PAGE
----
2018 Coaching Symposium Documents & Presentations
- Bunch Blocking Presentation & Outline - Paul Armbruster
- Read Defense Presentation - Julie Young
- On Court Communication Presentation & Powerpoint- Laurie Eisler
- Training the Libero Presentation - Lee Carter
- Training the Setter Presentation - Jon Goldie
- Teaching Confidence, Focus & Composure Presentation & Powerpoint - Shawn Sky
- Practice Planning Presentation & Powerpoint - Leigh Goldie
- Serve & Receive Presenation & the Session Outline - Art O'Dwyer
- Building Durabale Athletes Presentation - Carlyn Stilling
- Team Alberta Warm-Up Part 1 & Part 2 - Carlyn Stilling
Coach Education Websites/Blogs/Seminars/Camps/Clinics
- Alberta Concussion Alliance (ACA)
- Volleyball Canada Development Model
- Volleyball Drills.TV
- Changing the Game Project Blog
- FIVB Beach Volleyball Video Drill Bank
- FIVB Beach Volleyball Drill Book
- Game Teaches the Game - Karch Kiraly Blog
- Growing the Game Together - John Kessel Blog
- Talent Code -Daniel Coyle Blog
- Bobcats Coaching Blog - Lee Carter Blog
- Coach Alberta
- American Volleyball Coaches Association Blog
- The Art of Coaching
- Volleyball Alberta's College & University Recruitment Information Guide
- Rotations Form - Can be used to track your rotations or an opponents.
- Game Plan Form - A sample form that can be used to prepare a game plan.
- Opponent Scouting - A sample form that can be used to scout an opponent.
- Athlete Evaluation Form - A sample form that can be used to evaluate athletes at a tryout.
- Drill Sheet
- Practice Planning Checklist
- Tale of Two Programs Poster - Courtesy of USA Volleyball
- Level 1 Coach Workbook
- Sitting Volleyball Skills
- Development Coach Workbook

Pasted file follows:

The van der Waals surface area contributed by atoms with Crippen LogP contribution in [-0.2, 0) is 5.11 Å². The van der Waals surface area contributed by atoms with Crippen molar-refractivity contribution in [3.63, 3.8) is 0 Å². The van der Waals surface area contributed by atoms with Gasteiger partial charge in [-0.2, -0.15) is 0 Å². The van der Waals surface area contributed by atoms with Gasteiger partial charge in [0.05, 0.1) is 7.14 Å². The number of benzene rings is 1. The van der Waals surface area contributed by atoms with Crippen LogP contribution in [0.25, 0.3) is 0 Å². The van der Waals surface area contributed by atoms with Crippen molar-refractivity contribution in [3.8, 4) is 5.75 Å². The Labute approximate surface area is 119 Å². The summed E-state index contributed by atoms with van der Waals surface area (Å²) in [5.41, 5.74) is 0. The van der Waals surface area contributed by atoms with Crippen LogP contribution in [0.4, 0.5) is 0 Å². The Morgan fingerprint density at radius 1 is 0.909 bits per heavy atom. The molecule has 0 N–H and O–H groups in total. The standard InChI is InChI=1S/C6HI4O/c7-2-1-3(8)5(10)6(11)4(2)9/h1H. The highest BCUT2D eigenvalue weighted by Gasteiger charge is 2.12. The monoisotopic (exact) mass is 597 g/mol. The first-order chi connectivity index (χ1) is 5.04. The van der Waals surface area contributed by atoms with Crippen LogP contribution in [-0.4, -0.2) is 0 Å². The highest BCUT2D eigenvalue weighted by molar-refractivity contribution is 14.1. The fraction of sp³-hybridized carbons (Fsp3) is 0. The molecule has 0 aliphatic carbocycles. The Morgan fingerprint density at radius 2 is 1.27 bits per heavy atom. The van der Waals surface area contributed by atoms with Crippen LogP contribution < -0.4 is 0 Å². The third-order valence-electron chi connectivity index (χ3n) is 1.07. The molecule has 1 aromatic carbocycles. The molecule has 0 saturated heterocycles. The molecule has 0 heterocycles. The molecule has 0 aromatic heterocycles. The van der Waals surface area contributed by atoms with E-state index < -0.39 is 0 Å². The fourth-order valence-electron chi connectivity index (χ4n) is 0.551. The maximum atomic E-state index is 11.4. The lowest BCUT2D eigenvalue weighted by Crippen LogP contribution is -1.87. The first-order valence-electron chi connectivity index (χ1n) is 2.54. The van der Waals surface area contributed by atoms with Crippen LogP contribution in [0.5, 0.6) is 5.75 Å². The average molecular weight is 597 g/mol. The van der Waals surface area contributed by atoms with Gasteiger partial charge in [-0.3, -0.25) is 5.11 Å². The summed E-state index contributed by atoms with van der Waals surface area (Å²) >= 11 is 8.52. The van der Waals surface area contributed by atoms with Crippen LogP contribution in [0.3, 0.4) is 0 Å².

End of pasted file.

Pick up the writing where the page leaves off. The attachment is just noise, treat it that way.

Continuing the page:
Coaching Information (Theory, Technical, Tactical, Recovery, Injury Prevention)
- Video Tip of the Week - Courtesy of the AVCA
- Coach's Kitchen - Recipe Videos for Sport Performance
- FIVB Level 2 Coaches Manual
- FIVB Beach Volleyball Skills: Serving, Reception, Setting, Attacking, Defense/Blocking, Warm-Up, Exercises, Mental, Team
- Leading the Way: Working with LGBTQ Athletes & Coaches
- Do's & Don't of Sports Nutrition - Courtesy of Canadian Sport Centre Manitoba
- Sitting Volleyball Video
- Rotator Cuff Tears - Symptoms & Treatment, Courtesy of Sport Information Resource Centre
- Coaching Philosophy
- Sally Jenkins on Winning and Losing
- 3 Key Training Elements for Masters Athletes
- Coaching Masters Athletes
- Who Makes You Better?
- University of Calgary Strength & Conditioning Coach Jodi Hicks - Training Manual
- Injury Management & Prevention
- Sleep & Athlete Recovery
- How to Improve Competitiveness in Female Teams
- Passing: Essential but Difficult Skill to Teach
- Guidebook: Alberta Health Services Sport Nutrition for Youth - A Handbook for Coaches
- Fact Sheet- Fueling Up Before Exercise
Long Term Athlete Development (LTAD)
LTAD is a training, competition, and recovery program. It establishes guidelines for coaches, athletes, administrators, and parents in all areas, including planning, training, competition, and recovery. It takes into account the ever-changing competitive program and the overall demands on the athletes. Long-term athlete development is also about identifying potential and providing appropriate developmental pathways for that potential to be fully realized. It is about ensuring that everyone who wants to learn sport has the opportunity. … The best sport development programs have a long-term vision, adapt and account for the rates at which an athlete matures rather than planning programs based solely on chronological age, are athlete centered, coach driven, but strongly supported by administration, sport science, and sponsors.
Robertson and Way - 2005
To learn more about Canada's generic LTAD model please visit Canadian Sport For Life.
To learn more about Volleyball Canada's LTAD model please visit the Volleyball Canada Development Model (VCDM) website and download Volleyball for Life.
Active for Life is a trusted source for parents, coaches, officials and volunteers. See Activeforlife.com for articles, tools and resources related to quality sport, physical literacy and LTAD.